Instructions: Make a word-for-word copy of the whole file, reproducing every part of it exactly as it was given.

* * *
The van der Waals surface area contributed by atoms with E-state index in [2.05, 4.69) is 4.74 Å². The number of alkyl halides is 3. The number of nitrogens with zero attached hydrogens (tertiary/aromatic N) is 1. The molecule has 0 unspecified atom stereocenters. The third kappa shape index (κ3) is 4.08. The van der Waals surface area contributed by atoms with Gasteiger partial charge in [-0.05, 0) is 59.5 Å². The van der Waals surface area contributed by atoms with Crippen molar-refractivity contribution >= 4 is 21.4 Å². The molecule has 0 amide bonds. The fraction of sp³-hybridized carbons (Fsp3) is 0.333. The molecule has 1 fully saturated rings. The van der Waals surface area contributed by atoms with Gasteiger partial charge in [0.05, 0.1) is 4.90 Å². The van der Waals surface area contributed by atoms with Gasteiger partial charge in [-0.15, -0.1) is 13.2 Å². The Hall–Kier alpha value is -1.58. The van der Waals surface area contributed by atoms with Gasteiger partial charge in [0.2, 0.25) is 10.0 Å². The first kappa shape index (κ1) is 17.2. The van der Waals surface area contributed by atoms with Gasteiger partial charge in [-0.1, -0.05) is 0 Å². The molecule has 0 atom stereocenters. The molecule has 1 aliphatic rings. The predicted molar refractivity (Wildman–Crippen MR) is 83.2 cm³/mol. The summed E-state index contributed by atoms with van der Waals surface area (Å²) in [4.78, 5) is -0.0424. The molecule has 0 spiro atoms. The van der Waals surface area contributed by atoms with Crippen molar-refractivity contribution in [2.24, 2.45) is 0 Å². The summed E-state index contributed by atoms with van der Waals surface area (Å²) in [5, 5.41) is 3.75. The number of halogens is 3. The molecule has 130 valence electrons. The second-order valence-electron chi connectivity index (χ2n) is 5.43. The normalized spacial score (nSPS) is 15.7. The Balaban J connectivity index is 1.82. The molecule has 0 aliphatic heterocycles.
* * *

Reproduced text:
The van der Waals surface area contributed by atoms with E-state index in [2.05, 4.69) is 4.74 Å². The number of alkyl halides is 3. The number of nitrogens with zero attached hydrogens (tertiary/aromatic N) is 1. The molecule has 0 unspecified atom stereocenters. The third kappa shape index (κ3) is 4.08. The van der Waals surface area contributed by atoms with Gasteiger partial charge in [-0.05, 0) is 59.5 Å². The van der Waals surface area contributed by atoms with Crippen molar-refractivity contribution >= 4 is 21.4 Å². The molecule has 0 amide bonds. The fraction of sp³-hybridized carbons (Fsp3) is 0.333. The molecule has 1 fully saturated rings. The van der Waals surface area contributed by atoms with Gasteiger partial charge in [0.05, 0.1) is 4.90 Å². The van der Waals surface area contributed by atoms with Gasteiger partial charge in [-0.15, -0.1) is 13.2 Å². The Hall–Kier alpha value is -1.58. The van der Waals surface area contributed by atoms with Gasteiger partial charge in [0.2, 0.25) is 10.0 Å². The first kappa shape index (κ1) is 17.2. The van der Waals surface area contributed by atoms with Gasteiger partial charge in [-0.1, -0.05) is 0 Å². The molecule has 0 atom stereocenters. The molecule has 1 aliphatic rings. The predicted molar refractivity (Wildman–Crippen MR) is 83.2 cm³/mol. The summed E-state index contributed by atoms with van der Waals surface area (Å²) in [4.78, 5) is -0.0424. The molecule has 0 spiro atoms. The van der Waals surface area contributed by atoms with Crippen molar-refractivity contribution in [2.24, 2.45) is 0 Å². The summed E-state index contributed by atoms with van der Waals surface area (Å²) in [5, 5.41) is 3.75. The number of halogens is 3. The molecule has 130 valence electrons. The second-order valence-electron chi connectivity index (χ2n) is 5.43. The normalized spacial score (nSPS) is 15.7. The Balaban J connectivity index is 1.82. The molecule has 0 aliphatic heterocycles.